Methods

The HealthMPowers program (intervention)

The HealthMPowers program is a three-year, school-wide intervention based on evidence-based guidelines established by the CDC to promote healthy eating and physical activity in schools. The key objectives of the intervention are to: 1) increase health, physical activity, and nutrition education as well as physical activity opportunities for students and staff in school; 2) improve student and staff knowledge about healthy eating and physical activity; 3) improve student and staff health behaviors; and 4) improve school health programs, policies, and environments.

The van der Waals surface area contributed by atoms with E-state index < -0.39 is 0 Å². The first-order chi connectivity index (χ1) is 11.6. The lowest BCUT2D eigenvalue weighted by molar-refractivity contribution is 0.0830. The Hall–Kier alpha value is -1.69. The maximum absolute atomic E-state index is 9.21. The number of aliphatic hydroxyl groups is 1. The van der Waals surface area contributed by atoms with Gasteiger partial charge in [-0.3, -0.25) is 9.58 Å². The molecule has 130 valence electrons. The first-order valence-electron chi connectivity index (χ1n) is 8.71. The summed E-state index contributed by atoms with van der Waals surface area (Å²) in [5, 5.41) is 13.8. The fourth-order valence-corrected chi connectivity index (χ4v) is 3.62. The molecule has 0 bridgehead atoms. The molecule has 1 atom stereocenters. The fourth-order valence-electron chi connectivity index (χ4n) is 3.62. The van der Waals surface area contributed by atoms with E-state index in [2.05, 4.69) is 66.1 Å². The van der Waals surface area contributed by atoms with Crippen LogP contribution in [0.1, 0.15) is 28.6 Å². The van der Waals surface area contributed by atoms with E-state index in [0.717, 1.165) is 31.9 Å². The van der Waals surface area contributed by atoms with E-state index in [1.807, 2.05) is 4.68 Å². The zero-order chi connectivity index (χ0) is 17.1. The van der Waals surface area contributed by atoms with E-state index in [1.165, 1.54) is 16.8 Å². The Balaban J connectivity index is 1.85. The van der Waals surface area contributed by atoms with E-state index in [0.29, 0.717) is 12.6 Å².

A continuous improvement model is used to make these changes, wherein HealthMPowers provides a team from each school with regular trainings (three times per year), access to a HealthMPowers educator for technical assistance, educational resources, and in-school services (including staff health screenings), along with program assessments to implement and sustain improvements over time (Table 1). Consistent messaging on nutrition and physical activity is integrated daily into curriculum and activities by trained school staff, including classroom teachers, special area teachers, nutrition managers, counselors, and administrators. These messages are supported by educational resources such as classroom exercise DVDs, activity booklets, and lesson plans, which HealthMPowers provides to participating schools. Programs such as “Catch a Teacher Being Healthy” and “Catch a Parent Being Healthy” help to reinforce healthy behaviors among these stakeholders and support them to serve as role models for the children. Yearly school-wide events (e.g., themed assemblies and exhibits) are also used to reinforce the messages of healthy eating and physical activity. A School Health Team (comprising, at a minimum, those school staff participating in the team trainings) is designated to champion the process and monitor progress. Data on student fitness, knowledge, and behavior are collected annually by HealthMPowers along with school policy and program data; these are shared with each school to help staff to understand their school environment and motivate them to engage in improving school-wide physical activity and nutrition programs, policies, and environments.